It’s hard to talk about Liquidambar Gallery without talking about the Sequatchie Valley Institute. The Institute gained its non-profit status in 1997. It started as a family homestead—sustainably and scientifically designed—then gradually became a learning center for both children and adults in permaculture gardening and greenhouses, natural hand-crafted construction, solar power, forest ecology, food and nutrition, and sustainable forestry.

Marked nature trails for hiking and picnicking and an Arboretum Trail with 100 identified native and domestic trees and shrubs populate the mixed mesophytic forest, from Hick’s Creek up to the sandstone bluffs of the Cumberland Plateau. All of the land is protected forever by the Land Trust for Tennessee.

“Liquidambar Gallery is a natural extension of the work of SVI,” says Kimmons. “Our hand-crafted passive solar structures, built of wood from trees killed by the southern pine beetle, are part of our sustainable forestry program. “

Kimmons was taught sustainable building and farming by her parents, who she calls Tennessee hillbillies. The whole institute is a model for sustainable living. Both Simmons and her husband teach at the University of Tennessee at Chattanooga. Both teach biology, while she also teaches environmental science.

“Everything they teach is practical,” says former board member J. Barry Wilde. “Even down to the wine and beer making, they have a real back-to-nature approach.”

Ironwood collects glass from around the world and understands the chemical processes to generate color for his kaleidoscopes. He exhibits at both Liquidambar Gallery and his own Nature of Reaction space.

“His sculptures and jewelry are made through a process called electroforming,” says Simmons. You can also get a glimpse of his work on Instagram and Facebook under Nature of Reaction.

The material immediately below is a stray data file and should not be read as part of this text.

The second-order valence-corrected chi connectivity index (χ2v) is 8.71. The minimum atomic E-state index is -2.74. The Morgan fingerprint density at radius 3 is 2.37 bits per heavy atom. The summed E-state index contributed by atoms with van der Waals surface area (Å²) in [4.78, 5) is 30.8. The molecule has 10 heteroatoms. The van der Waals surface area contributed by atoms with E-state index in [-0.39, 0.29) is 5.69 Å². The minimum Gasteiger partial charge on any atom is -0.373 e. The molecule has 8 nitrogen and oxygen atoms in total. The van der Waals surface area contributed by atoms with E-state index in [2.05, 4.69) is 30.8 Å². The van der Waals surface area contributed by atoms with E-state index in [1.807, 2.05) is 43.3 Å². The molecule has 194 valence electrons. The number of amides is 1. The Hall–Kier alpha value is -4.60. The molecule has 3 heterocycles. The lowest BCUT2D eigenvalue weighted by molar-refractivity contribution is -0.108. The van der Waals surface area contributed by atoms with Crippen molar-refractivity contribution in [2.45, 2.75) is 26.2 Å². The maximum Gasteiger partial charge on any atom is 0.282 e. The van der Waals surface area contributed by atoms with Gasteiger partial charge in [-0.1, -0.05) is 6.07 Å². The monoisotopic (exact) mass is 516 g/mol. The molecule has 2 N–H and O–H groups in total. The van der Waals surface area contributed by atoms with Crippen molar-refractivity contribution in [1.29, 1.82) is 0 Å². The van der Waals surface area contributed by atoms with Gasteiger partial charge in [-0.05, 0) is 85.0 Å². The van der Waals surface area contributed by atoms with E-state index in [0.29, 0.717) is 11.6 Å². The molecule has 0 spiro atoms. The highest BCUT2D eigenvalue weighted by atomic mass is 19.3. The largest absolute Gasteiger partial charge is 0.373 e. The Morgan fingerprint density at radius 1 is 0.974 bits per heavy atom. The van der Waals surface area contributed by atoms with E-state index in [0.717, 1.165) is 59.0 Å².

Even, Kimmons’ daughter-in-law Michelle, owes a little something to Liquidambar and SVI, depicting root systems and other natural objects in her watercolors and sculptures.

The gallery, surrounded by nature trails, and an arboretum are open mainly on weekends and during SVI activities and events.

So it’s natural to ask, “What does Liquidambar mean?”

Young sweetgum trees initially populated much of the property. They named their first house “Sweetgum” and also several subsequent structures “Sweetgum 2” and “Sweetgum 3”.

The earliest mention of Liquidambar is by Spanish naturalist Francisco Hernández in 1651, where he describes the species as a large tree producing a fragrant gum resembling liquid amber, hence the name Liquidambar.

This name was established as the genus name of the tree by Linnaeus in 1753, again referring to the sweet gum that oozes from the bark, now used as chewing gum by kids.

Sweetgum grows rapidly and is one of the first trees to re-colonize areas that have been cleared or burned. The gum has been used as medicine for sore throats, coughs, diarrhea, and wounds. The autumn leaves develop a variety of flaming brilliant colors, sometimes described as a conflagration.

“Truly this is a magnificent tree to represent the unique art of our gallery,” exclaims Kimmons.

by Kevin Hale

August 16, 2017

Trails and Gallery open this weekend and for the eclipse.

I’ll be firing the kiln this week, so should have even more pottery out next week, some very pretty bloodroot dishes and more hops beer mugs.  They sell fast!  if you want to avoid the eclipse crowds you are welcome to visit.  The native grasses glade, a short hike along the Hemlock Grove Trail, will be a good place to observe the eclipse.  The gallery will be open before and after the eclipse, but not during!  We will be out watching it.